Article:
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Let $I\subset\mathbb R$ be an ope interval and $D\subset\mathbb R^n$ an open set. For any $f\in C^{0,1}(I\times D;\mathbb R^n)$ and for any choice of $t_0\in I, x_0\in D$ let$$t\mapsto\Phi(t,t_0,x_0)$$ be the unique maximal solution of Cauchy Problem $\begin{cases}x'=f(t,x)\\x(t_0)=x_0\end{cases}$

Let $\displaystyle y(t):=\frac{\partial\Phi}{\partial t_0}(t,t_0,x_0)$. Derive initial value problem satisfied by $y(t)$ if $f(t,x)=e^{-t}\arctan\left(e^{x^2}\right)$

If $\displaystyle y=\frac{\partial\Phi}{\partial t_0}$, we have to differentiate $f$ with repect to $t_0$ and it exists since $f$ is $C^1$ in $x$. Now;

$\begin{cases}y'=f_{\Phi(t,t_0,x_0)}(t,\Phi(t,t_0,x_0))y+f_t(t,\Phi(t,t_0,x_0))\underbrace{\frac{\partial t}{\partial t_0}}_{0}=\large\frac{2e^{-t}\Phi(t,t_0,x_0)e^{\Phi^2(t,t_0,x_0)}}{1+e^{2\Phi^2(t,t_0,x_0)}}y\\y(t_0)=?\end{cases}$

I have difficulties to express $y(t_0)$, I thought it is $y(t_0)=\frac{\partial x(t_0)}{\partial t_0}=f(t_0,x_0)$ but it must be $\color{red}-f(t_0,x_0)$, where does the sign come from ?

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  • $\begingroup$ Differentiating $f$ with respect to $t_0$ does not actually make sense; $f$ does not depend on $t_0$, only $\Phi$ does. It may help to rewrite the differential equation as an integral equation. $\endgroup$
    – Ian
    Dec 26 '14 at 16:43
  • $\begingroup$ @Ian Can I not write $y(t_0)=y(t\to t_0)=\frac{\partial\Phi}{t_0}(t\to t_0,t_0,x_0)=\lim\limits_{t\to t_0}\frac{\partial\Phi}{t_0}(t,t_0,x_0)=x'(t_0)=f(t_0,x_0)$ or is the minus sign really correct ? $\endgroup$
    – OBDA
    Dec 26 '14 at 19:11
  • $\begingroup$ @Ian Actually, it does. See my answer below. $\endgroup$
    – Artem
    Dec 30 '14 at 23:01
  • $\begingroup$ @OBDA Where is this problem from? $\endgroup$
    – Artem
    Dec 31 '14 at 13:17
  • $\begingroup$ @Artem math.uzh.ch/index.php?file&key1=30303 $\endgroup$
    – OBDA
    Dec 31 '14 at 20:02
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It took me some time to figure it out, here is my attempt is to explain to you what is happening. First, there is one piece missing in your statement of the problem: When one is talking about differentiation with respect to the parameter, it means that to actually use it we need the point of the parameter at which we know the solution of the problem. Hence, instead of variables $t,x,t_0,x_0$ you need one extra variable, which I will call $\tau$, such that you have the problem $$ \dot x=f(t,x),\quad x(\tau)=a,\tag{1} $$ please note that I use $\tau$ instead on your $t_0$ and $a$ instead of your $x_0$. The general theory tells us that there exists solution $$ x=x(t,\tau,a) $$ depending differentiably on both parameters $\tau$ and $a$. Since $a$ is not a parameter, I will use the notation $$ x(t,\tau) $$ to simplify things a little.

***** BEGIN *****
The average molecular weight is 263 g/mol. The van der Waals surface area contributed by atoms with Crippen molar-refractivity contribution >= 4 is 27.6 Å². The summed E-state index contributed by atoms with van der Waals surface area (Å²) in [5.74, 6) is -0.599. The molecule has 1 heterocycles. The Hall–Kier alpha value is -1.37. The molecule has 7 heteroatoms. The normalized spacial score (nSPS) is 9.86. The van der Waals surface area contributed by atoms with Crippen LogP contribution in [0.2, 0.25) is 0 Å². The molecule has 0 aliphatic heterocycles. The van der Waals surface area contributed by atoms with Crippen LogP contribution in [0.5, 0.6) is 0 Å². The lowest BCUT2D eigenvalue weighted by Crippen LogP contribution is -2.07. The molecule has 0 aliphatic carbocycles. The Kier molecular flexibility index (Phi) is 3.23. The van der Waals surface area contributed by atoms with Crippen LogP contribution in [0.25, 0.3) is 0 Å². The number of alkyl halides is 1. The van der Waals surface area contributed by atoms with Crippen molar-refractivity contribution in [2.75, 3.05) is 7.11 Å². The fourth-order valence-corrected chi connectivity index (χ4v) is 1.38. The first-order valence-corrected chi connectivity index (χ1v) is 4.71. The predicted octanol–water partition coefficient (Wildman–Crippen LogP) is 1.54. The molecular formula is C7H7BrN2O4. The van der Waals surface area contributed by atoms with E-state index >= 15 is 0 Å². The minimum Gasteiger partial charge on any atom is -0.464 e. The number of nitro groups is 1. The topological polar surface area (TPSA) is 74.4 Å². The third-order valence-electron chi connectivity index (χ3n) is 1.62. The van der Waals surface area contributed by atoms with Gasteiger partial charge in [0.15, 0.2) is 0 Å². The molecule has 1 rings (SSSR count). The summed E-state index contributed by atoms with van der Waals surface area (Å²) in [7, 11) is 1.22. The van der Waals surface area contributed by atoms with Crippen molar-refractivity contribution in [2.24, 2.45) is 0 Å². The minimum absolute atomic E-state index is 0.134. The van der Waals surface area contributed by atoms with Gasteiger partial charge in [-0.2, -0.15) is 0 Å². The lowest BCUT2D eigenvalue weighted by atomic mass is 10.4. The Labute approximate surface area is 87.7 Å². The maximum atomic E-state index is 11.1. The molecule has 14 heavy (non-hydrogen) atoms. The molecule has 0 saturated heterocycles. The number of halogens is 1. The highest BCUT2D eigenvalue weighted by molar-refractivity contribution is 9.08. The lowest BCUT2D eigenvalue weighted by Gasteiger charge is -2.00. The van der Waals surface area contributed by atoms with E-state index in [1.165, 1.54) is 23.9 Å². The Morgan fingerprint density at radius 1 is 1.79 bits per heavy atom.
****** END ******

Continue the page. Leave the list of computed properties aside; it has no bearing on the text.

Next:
Now assume that we know the solution for the specific values of $\tau=t_0$. $t_0$ is fixed, and the solution is $$ x_0(t,t_0). $$ The fact that one can differentiate with respect to the parameter $\tau$ means that at least close to $\tau=t_0$ the unknown solution $x(t,\tau)$ can be represented as $$ x(t,\tau)=x_0(t,t_0)+(\tau-t_0)x_1(t,t_0)+\ldots,\tag{2} $$ where, obviously, $$ x_1(t,t_0)=\frac{\partial x(t,\tau)}{\partial\tau}|_{\tau=t_0} $$ Your goal is to set up the problem for $x_1(t,t_0)$.

Now plug $(2)$ into $(1)$ and get that $$ \dot x_0(t,t_0)+(\tau-t_0)\dot x_1(t,t_0)+\ldots\\=f(t,x(t,t_0))+\frac{\partial f}{\partial x}(t,x(t,t_0))\frac{\partial x(x,\tau)}{\partial \tau}|_{\tau=t_0}(\tau-t_0)+\ldots, $$ where I used the properties of $f$ to expand it into Taylor series around $\tau=t_0$. Now I find the coefficients at the same degrees of $(\tau-t_0)$ and get for the zero's degree $$ \dot x_0(t,t_0)=f(t,x_0(t,t_0)),\quad x_0(t_0,t_0)=a, $$ the initial condition is taken directly from the initial condition in $(1)$ and representation $(2)$. Note that I used the fact that $x_0(t,t_0)=x(t,t_0)$.

For the first degree, i.e., for $(\tau-t_0)$, I have $$ \dot x_1(t,t_0)=\frac{\partial f}{\partial x}(t,x_0(t,x_0))x_1(t,t_0), $$ which is (up to the notations) the problem you found yourself for the unknown $x_1(t,t_0)$. So what is the initial condition?

From $(2)$ and the initial condition for $(1)$ we have $$ x_0(\tau,t_0)+(\tau-t_0)x_1(\tau,t_0)+\ldots=a, $$ by differentiating with respect to $\tau$ and plugging $\tau=t_0$ I find $$ \frac{\partial x_0}{\partial \tau}(\tau,t_0)|_{\tau=t_0}+x_1(t_0,t_0)=0, $$ or $$ x_1(t_0,t_0)=-\frac{\partial x_0}{\partial \tau}(\tau,t_0)|_{\tau=t_0}. $$ But notice that $x_0(\tau,t_0)$ solves $$ \frac{d x_0}{d\tau}(\tau,t_0)=f(\tau,x_0(\tau,t_0)), $$ therefore finally I get, after plugging $\tau=t_0$ in the last equation, the required initial condition $$ x_1(t_0,t_0)=-f(t_0,a). $$ Hope someone will read it :)

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  • $\begingroup$ sorry I don't get it, what was the advantage of introducing $g$, do you mean $y(\tau=0)=0$, and the last line is Taylor ? $\endgroup$
    – OBDA
    Dec 26 '14 at 19:03
  • $\begingroup$ The advantage is to make the initial conditions into parameters. $\endgroup$
    – Artem
    Dec 26 '14 at 19:32
  • $\begingroup$ @OBDA I wrote a different solution. $\endgroup$
    – Artem
    Dec 30 '14 at 22:55

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